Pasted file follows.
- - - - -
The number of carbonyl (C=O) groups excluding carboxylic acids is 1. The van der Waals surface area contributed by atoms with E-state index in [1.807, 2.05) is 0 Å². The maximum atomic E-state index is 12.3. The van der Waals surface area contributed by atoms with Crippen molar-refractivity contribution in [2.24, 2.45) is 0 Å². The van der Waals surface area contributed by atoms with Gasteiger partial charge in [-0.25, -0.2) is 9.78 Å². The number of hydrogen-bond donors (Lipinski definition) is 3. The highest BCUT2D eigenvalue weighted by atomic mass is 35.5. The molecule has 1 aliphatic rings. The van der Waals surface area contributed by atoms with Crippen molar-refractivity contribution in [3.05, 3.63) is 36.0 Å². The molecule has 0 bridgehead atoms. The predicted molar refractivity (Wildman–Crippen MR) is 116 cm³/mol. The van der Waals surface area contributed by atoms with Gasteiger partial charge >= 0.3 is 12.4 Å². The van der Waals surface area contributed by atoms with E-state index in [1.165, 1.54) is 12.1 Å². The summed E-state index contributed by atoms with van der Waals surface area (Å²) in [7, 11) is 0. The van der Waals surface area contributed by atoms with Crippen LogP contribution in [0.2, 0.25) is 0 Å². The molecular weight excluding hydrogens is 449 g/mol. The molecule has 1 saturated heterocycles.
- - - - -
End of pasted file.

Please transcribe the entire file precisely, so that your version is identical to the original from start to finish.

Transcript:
The number of carbonyl (C=O) groups excluding carboxylic acids is 1. The van der Waals surface area contributed by atoms with E-state index in [1.807, 2.05) is 0 Å². The maximum atomic E-state index is 12.3. The van der Waals surface area contributed by atoms with Crippen molar-refractivity contribution in [2.24, 2.45) is 0 Å². The van der Waals surface area contributed by atoms with Gasteiger partial charge in [-0.25, -0.2) is 9.78 Å². The number of hydrogen-bond donors (Lipinski definition) is 3. The highest BCUT2D eigenvalue weighted by atomic mass is 35.5. The molecule has 1 aliphatic rings. The van der Waals surface area contributed by atoms with Crippen molar-refractivity contribution in [3.05, 3.63) is 36.0 Å². The molecule has 0 bridgehead atoms. The predicted molar refractivity (Wildman–Crippen MR) is 116 cm³/mol. The van der Waals surface area contributed by atoms with Gasteiger partial charge >= 0.3 is 12.4 Å². The van der Waals surface area contributed by atoms with E-state index in [1.165, 1.54) is 12.1 Å². The summed E-state index contributed by atoms with van der Waals surface area (Å²) in [7, 11) is 0. The van der Waals surface area contributed by atoms with Crippen LogP contribution in [0.2, 0.25) is 0 Å². The molecular weight excluding hydrogens is 449 g/mol. The molecule has 1 saturated heterocycles.